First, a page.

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Cubs' Kyle Hendricks is locked in, but he's not satisfied

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Cubs blank Pirates (1:04)

Kyle Hendricks pitches six scoreless innings as the Cubs defeat the Pirates 1-0. (1:04)

PITTSBURGH -- He says he's not quite the Kyle Hendricks of 2016 yet, but Tuesday was a step in the right direction for the Chicago Cubs' righty. Hendricks struggled a bit early in the game but found something that locked him in around the third inning in his team's 1-0 win over the Pittsburgh Pirates. He's a step closer to being that guy again.

"Something in my mechanics clicked, or maybe I fell into the flow of the game or something," he explained afterward. "I was closer. It's one start but definitely better."

The best news is his fastball is climbing the velocity ladder, which is all important to the rest of his game. According to ESPN Stats & Information, the average velocity on his fastball on Tuesday was 85.9 mph, a season high. It allowed his changeup to act accordingly, keeping the Pirates off balance.

"It's not where I want to be, but it's not 83 mph or whatever it was last start," Hendricks said.

After throwing too much between outings, Hendricks was hitting only 83 and 84 on the radar gun last time he pitched. Backing off helped, and his off-speed stuff was the beneficiary. The Pirates went 0-for-6 on at-bats ending with his changeup, and a season-high 63.6 percent of them went for strikes.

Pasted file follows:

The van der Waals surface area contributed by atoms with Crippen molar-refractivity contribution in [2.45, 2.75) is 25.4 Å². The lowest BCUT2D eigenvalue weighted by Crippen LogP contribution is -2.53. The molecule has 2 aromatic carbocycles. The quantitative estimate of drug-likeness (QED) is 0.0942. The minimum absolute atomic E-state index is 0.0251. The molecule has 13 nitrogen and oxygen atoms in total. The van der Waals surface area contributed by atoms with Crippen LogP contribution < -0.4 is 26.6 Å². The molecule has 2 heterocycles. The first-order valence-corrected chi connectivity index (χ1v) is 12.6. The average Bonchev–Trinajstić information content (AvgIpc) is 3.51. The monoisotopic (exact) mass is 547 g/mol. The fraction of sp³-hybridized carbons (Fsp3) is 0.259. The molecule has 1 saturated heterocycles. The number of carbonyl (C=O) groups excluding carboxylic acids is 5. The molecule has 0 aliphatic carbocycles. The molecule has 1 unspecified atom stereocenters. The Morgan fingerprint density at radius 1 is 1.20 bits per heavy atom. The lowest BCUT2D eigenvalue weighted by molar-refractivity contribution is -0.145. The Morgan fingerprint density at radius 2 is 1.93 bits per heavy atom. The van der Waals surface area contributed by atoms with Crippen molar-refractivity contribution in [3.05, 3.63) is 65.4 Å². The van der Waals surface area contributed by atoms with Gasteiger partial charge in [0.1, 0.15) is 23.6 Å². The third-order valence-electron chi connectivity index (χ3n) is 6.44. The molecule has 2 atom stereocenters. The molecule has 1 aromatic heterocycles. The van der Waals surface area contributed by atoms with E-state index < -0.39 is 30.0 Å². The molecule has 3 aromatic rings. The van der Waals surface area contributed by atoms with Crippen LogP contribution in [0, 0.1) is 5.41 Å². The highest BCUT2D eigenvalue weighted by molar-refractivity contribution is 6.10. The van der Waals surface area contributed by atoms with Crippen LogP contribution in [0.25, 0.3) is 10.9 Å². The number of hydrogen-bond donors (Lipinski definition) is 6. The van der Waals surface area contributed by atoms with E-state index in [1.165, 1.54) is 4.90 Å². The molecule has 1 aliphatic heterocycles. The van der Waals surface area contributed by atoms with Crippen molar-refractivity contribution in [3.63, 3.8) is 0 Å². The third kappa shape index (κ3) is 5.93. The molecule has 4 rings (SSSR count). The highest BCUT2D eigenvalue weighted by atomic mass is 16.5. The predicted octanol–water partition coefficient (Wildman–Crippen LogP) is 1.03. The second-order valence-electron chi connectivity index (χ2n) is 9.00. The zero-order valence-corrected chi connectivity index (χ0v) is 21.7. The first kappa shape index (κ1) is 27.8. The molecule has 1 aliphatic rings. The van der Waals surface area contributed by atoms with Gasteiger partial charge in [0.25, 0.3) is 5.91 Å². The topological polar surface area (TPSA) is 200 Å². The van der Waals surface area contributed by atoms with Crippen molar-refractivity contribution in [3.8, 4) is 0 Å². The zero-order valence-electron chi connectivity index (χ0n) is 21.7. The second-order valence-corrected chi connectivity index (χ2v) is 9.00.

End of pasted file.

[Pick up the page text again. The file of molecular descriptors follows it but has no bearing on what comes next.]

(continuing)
"It was more on line," Hendricks explained. "I wasn’t pushing it or burying it in the ground. I got some more swings on it. In past games, there were a lot of takes."

Slowly, the Cubs might be getting their starting pitching in order. Even in compiling some good early-season performances, no one was completely locked in. Then they went a week without a quality start while the offense carried them. But the past two days -- especially Tuesday -- had a better feel to it on the mound. Hendricks' line tells his story: He lasted six innings, giving up four hits and two walks while matching Pirates starter Gerrit Cole as best he could. Cole was dominant, and Hendricks wasn't far from it.

While enthused by the outing, by no means is Hendricks satisfied. He could use a few more ticks of velocity and be a little sharper from the beginning of the game. Then the MLB ERA leader of a year ago might take off. He needs more time to get there.

"I'm not in the zone dialed in the way I was at the end of last year," Hendricks said. "That was a completely different feeling and sensation."